We have lived through the constitutional crisis in 1988, when judicial independence was stripped through constitutional amendments rammed through the Parliament by the BN two-third brute majority. We have lived through the Lingam Tape scandal before the 2008 general election. We have seen half-past-six attempt on judicial reform after the 2008 political tsunami. It is judicial business as usual, Malaysia style.
Even if Nizar gets his written judgement, and he appeals to the Federal Court against the decision of the Appellate Court, what do you think the final decision of the Apex court will be? You want to bet, even for a cup of coffee?
The immediate implication of the Appellate Court is quite appalling. It means that the Malay Rulers can now dismiss his Menteri Besar without a vote of no-confidence in the Perak State Assembly. All the Malay Rulers and the Governors of the states can do that. The Agong can now dismiss his Prime Minister in like fashion.
The decision gives the constitutional monarchs executive powers which are not given to them in the nation’s constitution! It changes the nature of Malaysia as a parliamentary democracy and a constitutional monarchy! In one fell swoop, the supremacy and the sovereignty of the people as symbolised by the institution of the elected state assembly has been sabotaged!
At least, I discuss the merits and demerits of the judgment passed by the justices sitting on the Appellate Court in that landmark decision yesterday. I have not embarked on an attack on their persons. I remember vaguely that to attack the person of the judge whose decision you do not like is tantamount to the crime of contempt of court. You can go to jail for it.
But when the decision of the Appellate Court was out on net new portals yesterday, when Malaysiakini was overloaded by a massive digital traffic jam, there was a spontaneous tsunami of outrage among Netizens in Malaysia. There was a sea of comments vilifying the judges sitting on the Appellate Court.
If the justices want to name these people for contempt of court, there will be insufficient jails in Malaysia to hold them all.
In a British traditional common law system, judges hold dear to the principle that the accused should not be unfairly judged by the court of public opinion. Is that why when a case is being heard, the media should not comment on the merits and the demerits of the case, for fear of influencing the judge? The case is said to be sub judice, or some Latin mumbo-jumbo like that. You lawyers out there can enlighten me.
In the court ruling yesterday, is the whole judiciary in Malaysia now trialled and judged by the court of public opinion in Malaysia?
If so, that would be a pity. It would show that – in public perception at least — the prestige, integrity, and independence of the judges yesterday and the entire judiciary have been greatly compromised. I am now dying to hear what former Justice Datuk NH Chan has to say about this turn of event.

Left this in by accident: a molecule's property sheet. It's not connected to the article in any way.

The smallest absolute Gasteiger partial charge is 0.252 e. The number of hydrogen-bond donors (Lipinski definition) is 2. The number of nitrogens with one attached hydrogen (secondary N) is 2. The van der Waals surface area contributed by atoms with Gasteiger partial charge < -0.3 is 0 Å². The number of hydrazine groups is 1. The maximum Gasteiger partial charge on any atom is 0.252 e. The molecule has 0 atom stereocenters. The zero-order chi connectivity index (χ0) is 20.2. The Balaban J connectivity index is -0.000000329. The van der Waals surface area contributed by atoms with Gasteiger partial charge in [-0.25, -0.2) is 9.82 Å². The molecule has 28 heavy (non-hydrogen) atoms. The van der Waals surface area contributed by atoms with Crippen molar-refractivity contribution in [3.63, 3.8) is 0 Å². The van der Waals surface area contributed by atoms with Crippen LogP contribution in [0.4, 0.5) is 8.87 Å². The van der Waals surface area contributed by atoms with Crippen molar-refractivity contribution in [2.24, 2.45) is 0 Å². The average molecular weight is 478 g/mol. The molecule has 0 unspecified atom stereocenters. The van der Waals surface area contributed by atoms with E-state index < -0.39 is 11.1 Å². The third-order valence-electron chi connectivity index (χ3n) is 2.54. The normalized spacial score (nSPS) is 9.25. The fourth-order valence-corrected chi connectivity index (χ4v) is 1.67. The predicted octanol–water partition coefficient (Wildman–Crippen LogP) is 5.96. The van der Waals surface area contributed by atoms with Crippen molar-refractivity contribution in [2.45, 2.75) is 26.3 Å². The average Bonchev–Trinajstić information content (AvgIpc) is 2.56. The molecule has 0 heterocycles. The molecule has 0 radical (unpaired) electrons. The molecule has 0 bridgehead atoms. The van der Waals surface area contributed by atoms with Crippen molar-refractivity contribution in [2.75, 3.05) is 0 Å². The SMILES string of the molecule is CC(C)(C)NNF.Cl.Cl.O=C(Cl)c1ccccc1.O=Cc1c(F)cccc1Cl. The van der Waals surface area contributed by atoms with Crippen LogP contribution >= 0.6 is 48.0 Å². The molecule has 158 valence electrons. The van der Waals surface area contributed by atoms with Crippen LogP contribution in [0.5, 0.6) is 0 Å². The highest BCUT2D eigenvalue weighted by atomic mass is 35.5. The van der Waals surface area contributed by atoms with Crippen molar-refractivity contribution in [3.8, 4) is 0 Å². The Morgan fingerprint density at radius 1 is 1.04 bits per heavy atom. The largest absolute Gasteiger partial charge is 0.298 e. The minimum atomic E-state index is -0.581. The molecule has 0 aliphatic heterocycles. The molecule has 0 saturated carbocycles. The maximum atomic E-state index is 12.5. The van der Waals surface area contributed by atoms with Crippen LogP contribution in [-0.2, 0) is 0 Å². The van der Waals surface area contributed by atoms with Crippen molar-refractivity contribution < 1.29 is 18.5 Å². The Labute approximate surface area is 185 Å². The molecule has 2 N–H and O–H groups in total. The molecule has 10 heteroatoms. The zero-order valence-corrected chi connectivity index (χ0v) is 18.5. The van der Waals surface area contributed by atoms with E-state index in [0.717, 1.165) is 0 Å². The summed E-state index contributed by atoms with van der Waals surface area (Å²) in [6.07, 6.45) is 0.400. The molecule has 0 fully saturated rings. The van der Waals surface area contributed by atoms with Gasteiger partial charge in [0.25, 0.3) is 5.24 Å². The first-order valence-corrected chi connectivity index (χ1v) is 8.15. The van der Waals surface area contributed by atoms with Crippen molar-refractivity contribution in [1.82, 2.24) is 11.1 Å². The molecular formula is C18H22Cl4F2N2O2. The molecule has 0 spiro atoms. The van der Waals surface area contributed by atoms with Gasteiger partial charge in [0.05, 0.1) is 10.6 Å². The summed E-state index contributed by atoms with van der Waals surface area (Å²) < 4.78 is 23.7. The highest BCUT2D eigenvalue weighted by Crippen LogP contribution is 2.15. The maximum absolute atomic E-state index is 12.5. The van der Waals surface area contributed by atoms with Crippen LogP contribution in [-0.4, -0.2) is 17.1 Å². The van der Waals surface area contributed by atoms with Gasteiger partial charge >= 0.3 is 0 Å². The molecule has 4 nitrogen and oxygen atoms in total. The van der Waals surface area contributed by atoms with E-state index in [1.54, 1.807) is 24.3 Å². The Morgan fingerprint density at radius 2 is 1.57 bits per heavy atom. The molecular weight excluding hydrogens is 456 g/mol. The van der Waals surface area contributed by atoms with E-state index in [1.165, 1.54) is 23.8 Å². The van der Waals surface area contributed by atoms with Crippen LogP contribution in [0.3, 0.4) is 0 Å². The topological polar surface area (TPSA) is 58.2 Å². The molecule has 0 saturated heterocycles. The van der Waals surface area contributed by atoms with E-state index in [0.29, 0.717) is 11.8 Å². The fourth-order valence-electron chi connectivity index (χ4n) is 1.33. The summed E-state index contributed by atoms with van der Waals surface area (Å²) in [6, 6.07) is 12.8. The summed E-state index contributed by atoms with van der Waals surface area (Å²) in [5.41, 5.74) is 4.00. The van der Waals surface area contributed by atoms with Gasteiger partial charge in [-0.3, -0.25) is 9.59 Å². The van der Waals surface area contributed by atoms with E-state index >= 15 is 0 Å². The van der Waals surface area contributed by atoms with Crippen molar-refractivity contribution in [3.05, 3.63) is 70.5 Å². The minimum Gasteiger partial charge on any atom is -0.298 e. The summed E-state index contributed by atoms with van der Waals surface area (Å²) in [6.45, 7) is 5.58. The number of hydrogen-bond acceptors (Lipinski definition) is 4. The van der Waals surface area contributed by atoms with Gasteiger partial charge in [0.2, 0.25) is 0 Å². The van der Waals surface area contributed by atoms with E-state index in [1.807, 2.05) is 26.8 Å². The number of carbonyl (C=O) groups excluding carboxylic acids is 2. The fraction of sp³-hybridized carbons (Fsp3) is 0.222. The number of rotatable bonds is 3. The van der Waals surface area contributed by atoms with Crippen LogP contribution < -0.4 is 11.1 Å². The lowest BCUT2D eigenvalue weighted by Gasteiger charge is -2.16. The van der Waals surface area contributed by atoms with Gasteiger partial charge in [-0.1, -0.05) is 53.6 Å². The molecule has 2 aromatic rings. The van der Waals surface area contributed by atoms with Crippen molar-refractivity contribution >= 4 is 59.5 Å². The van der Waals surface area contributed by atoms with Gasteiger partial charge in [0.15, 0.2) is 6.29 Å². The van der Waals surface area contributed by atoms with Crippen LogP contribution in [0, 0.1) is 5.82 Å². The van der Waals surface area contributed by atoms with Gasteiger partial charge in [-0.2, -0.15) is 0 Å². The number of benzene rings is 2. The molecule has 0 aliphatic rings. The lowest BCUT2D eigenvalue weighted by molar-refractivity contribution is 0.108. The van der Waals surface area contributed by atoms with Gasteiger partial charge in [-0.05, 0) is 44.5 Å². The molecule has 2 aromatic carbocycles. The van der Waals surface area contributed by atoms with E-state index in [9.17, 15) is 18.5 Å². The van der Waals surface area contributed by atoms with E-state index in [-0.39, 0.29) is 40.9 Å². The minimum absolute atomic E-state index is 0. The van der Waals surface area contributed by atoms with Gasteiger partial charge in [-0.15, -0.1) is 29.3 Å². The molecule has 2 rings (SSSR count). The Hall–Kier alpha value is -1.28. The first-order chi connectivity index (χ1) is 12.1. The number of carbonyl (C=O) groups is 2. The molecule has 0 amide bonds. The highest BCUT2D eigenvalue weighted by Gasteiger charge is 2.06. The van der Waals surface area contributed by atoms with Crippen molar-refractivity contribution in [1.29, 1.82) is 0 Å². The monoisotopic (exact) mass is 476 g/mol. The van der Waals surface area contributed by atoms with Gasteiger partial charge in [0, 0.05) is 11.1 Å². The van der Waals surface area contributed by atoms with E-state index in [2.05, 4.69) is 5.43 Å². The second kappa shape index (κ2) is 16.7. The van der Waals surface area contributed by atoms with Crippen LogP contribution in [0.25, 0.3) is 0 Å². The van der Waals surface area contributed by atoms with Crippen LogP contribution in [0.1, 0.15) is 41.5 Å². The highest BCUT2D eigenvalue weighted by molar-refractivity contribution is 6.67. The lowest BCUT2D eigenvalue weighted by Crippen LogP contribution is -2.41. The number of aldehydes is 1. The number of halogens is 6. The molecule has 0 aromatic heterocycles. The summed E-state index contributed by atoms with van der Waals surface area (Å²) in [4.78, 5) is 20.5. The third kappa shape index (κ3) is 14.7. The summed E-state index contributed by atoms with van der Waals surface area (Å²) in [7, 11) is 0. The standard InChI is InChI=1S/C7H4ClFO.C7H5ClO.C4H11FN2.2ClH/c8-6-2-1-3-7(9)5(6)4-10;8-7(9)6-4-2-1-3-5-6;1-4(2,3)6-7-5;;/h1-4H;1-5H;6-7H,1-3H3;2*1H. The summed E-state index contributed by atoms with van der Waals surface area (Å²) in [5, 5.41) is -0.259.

Meanwhile, in an article entitled “Keputusan makamah Rayuan diatur?” (Appellate Court Decision Pre-arranged?) posted by Faqir Puteh on Husam Musa’s blog and linked by RPK’s Malaysia-today, the author has this to say (my English translation):
“My posting three days ago “predicted” that the Appellate Court would favour Zambry and that “prediction” has come true to-day.
“That was not a “prediction” but a piece of information. My follow-up information is that the Perak State Assembly will be dissolved soon, after the BN meeting once more on Monday or Tuesday,”
This chap Husam Musa is a PAS heavy weight, so we can assume that he would have all kinds of access to sensitive information gushing through the underbelly of party politics. Whether his information is correct or not, we will know within days.
But speculation has been rife that the BN might indeed decide to have a snap state general election in Perak. They might lose, and return Pakatan Rakyat to power with a bigger majority, as Dr. M had predicted.
But the worse evil is for the crisis to drag on, while the continuing court battle keeps national attention on the on-going crisis grinding Perak to a halt, giving PR the ammunition in their war on this BN publicity disaster.
Frankly, I do not see how the BN can drag on this farce without losing national support in the next general election. Husam Musa’s information is also collaborated by RPK’s personal prediction in his recent posting in Malaysia Today entitled Najib’s latest strategy: perception war:-
‘The only viable option open to Najib is to dissolve the Perak state assembly and hold new state elections. But that must not be on the opposition’s terms. That must be on UMNO’s terms. Zambry has to be declared the legitimate Menteri Besar of Perak (by the Appellate Court – editor) and then he shall seek permission from the Sultan for the dissolution of the state assembly. They can’t afford for Nizar to be the one who requests the dissolution of the state assembly. That would hurt Najib’s and UMNO’s image real bad.”
If this is what is going to happen, and a state general election is finally held, that would be fine. Let the best party and the best man win, fair and square. That would be what most Malaysians want to see anyway.
Meanwhile, the ruling by the Appellate Court yesterday has opened up unprecedented and dangerous interpretation of the constitution regarding the exercise of royal power of our monarchs. That may be a harder problem to fix.
SKY can be reached at firstname.lastname@example.org